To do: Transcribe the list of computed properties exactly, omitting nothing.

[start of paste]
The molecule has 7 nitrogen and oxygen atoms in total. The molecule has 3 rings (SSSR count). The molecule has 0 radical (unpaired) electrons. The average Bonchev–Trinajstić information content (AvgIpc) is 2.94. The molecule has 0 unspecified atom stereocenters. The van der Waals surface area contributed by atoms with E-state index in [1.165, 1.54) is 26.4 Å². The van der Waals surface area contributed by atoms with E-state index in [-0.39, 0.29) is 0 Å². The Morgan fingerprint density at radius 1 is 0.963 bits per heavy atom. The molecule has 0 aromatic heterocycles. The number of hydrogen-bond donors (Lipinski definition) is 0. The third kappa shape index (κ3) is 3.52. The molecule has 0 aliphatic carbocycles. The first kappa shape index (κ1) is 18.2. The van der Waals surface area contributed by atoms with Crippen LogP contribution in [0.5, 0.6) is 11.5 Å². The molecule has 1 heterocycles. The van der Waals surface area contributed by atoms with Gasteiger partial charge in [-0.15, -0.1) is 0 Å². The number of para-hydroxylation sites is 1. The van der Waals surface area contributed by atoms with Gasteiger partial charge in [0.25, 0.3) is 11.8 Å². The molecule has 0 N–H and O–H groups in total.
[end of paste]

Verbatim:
The molecule has 7 nitrogen and oxygen atoms in total. The molecule has 3 rings (SSSR count). The molecule has 0 radical (unpaired) electrons. The average Bonchev–Trinajstić information content (AvgIpc) is 2.94. The molecule has 0 unspecified atom stereocenters. The van der Waals surface area contributed by atoms with E-state index in [1.165, 1.54) is 26.4 Å². The van der Waals surface area contributed by atoms with E-state index in [-0.39, 0.29) is 0 Å². The Morgan fingerprint density at radius 1 is 0.963 bits per heavy atom. The molecule has 0 aromatic heterocycles. The number of hydrogen-bond donors (Lipinski definition) is 0. The third kappa shape index (κ3) is 3.52. The molecule has 0 aliphatic carbocycles. The first kappa shape index (κ1) is 18.2. The van der Waals surface area contributed by atoms with Crippen LogP contribution in [0.5, 0.6) is 11.5 Å². The molecule has 1 heterocycles. The van der Waals surface area contributed by atoms with Gasteiger partial charge in [-0.15, -0.1) is 0 Å². The number of para-hydroxylation sites is 1. The van der Waals surface area contributed by atoms with Gasteiger partial charge in [0.25, 0.3) is 11.8 Å². The molecule has 0 N–H and O–H groups in total.